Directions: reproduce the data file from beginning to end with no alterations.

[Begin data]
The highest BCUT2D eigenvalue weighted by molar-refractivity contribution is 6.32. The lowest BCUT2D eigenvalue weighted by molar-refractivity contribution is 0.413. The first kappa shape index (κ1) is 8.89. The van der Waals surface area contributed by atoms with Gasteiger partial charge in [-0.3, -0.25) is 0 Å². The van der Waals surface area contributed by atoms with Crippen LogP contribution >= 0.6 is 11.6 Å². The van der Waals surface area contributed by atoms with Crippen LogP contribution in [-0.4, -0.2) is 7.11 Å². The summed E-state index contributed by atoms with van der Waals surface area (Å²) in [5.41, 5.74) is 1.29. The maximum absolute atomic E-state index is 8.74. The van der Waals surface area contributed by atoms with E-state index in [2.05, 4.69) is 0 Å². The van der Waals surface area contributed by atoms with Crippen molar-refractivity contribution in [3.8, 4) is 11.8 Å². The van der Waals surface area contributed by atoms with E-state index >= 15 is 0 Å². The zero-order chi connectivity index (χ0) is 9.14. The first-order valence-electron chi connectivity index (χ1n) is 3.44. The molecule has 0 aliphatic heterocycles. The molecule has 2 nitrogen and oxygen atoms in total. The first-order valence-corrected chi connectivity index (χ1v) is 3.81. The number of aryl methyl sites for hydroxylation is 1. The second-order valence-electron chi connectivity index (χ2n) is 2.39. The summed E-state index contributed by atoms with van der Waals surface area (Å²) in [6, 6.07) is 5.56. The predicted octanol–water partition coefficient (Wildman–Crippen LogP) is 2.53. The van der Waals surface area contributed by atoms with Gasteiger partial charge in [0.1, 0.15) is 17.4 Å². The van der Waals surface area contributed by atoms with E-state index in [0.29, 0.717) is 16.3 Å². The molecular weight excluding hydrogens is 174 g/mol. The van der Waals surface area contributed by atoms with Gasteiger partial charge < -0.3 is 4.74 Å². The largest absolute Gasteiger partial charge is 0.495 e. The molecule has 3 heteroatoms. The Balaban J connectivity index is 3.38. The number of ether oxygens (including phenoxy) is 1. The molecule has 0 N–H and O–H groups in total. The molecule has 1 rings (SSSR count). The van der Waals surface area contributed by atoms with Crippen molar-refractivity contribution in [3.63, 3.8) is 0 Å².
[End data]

The highest BCUT2D eigenvalue weighted by molar-refractivity contribution is 6.32. The lowest BCUT2D eigenvalue weighted by molar-refractivity contribution is 0.413. The first kappa shape index (κ1) is 8.89. The van der Waals surface area contributed by atoms with Gasteiger partial charge in [-0.3, -0.25) is 0 Å². The van der Waals surface area contributed by atoms with Crippen LogP contribution >= 0.6 is 11.6 Å². The van der Waals surface area contributed by atoms with Crippen LogP contribution in [-0.4, -0.2) is 7.11 Å². The summed E-state index contributed by atoms with van der Waals surface area (Å²) in [5.41, 5.74) is 1.29. The maximum absolute atomic E-state index is 8.74. The van der Waals surface area contributed by atoms with E-state index in [2.05, 4.69) is 0 Å². The van der Waals surface area contributed by atoms with Crippen molar-refractivity contribution in [3.8, 4) is 11.8 Å². The van der Waals surface area contributed by atoms with E-state index >= 15 is 0 Å². The zero-order chi connectivity index (χ0) is 9.14. The first-order valence-electron chi connectivity index (χ1n) is 3.44. The molecule has 0 aliphatic heterocycles. The molecule has 2 nitrogen and oxygen atoms in total. The first-order valence-corrected chi connectivity index (χ1v) is 3.81. The number of aryl methyl sites for hydroxylation is 1. The second-order valence-electron chi connectivity index (χ2n) is 2.39. The summed E-state index contributed by atoms with van der Waals surface area (Å²) in [6, 6.07) is 5.56. The predicted octanol–water partition coefficient (Wildman–Crippen LogP) is 2.53. The van der Waals surface area contributed by atoms with Gasteiger partial charge in [0.1, 0.15) is 17.4 Å². The van der Waals surface area contributed by atoms with E-state index in [0.29, 0.717) is 16.3 Å². The molecular weight excluding hydrogens is 174 g/mol. The van der Waals surface area contributed by atoms with Gasteiger partial charge < -0.3 is 4.74 Å². The largest absolute Gasteiger partial charge is 0.495 e. The molecule has 3 heteroatoms. The Balaban J connectivity index is 3.38. The number of ether oxygens (including phenoxy) is 1. The molecule has 0 N–H and O–H groups in total. The molecule has 1 rings (SSSR count). The van der Waals surface area contributed by atoms with Crippen molar-refractivity contribution in [3.63, 3.8) is 0 Å².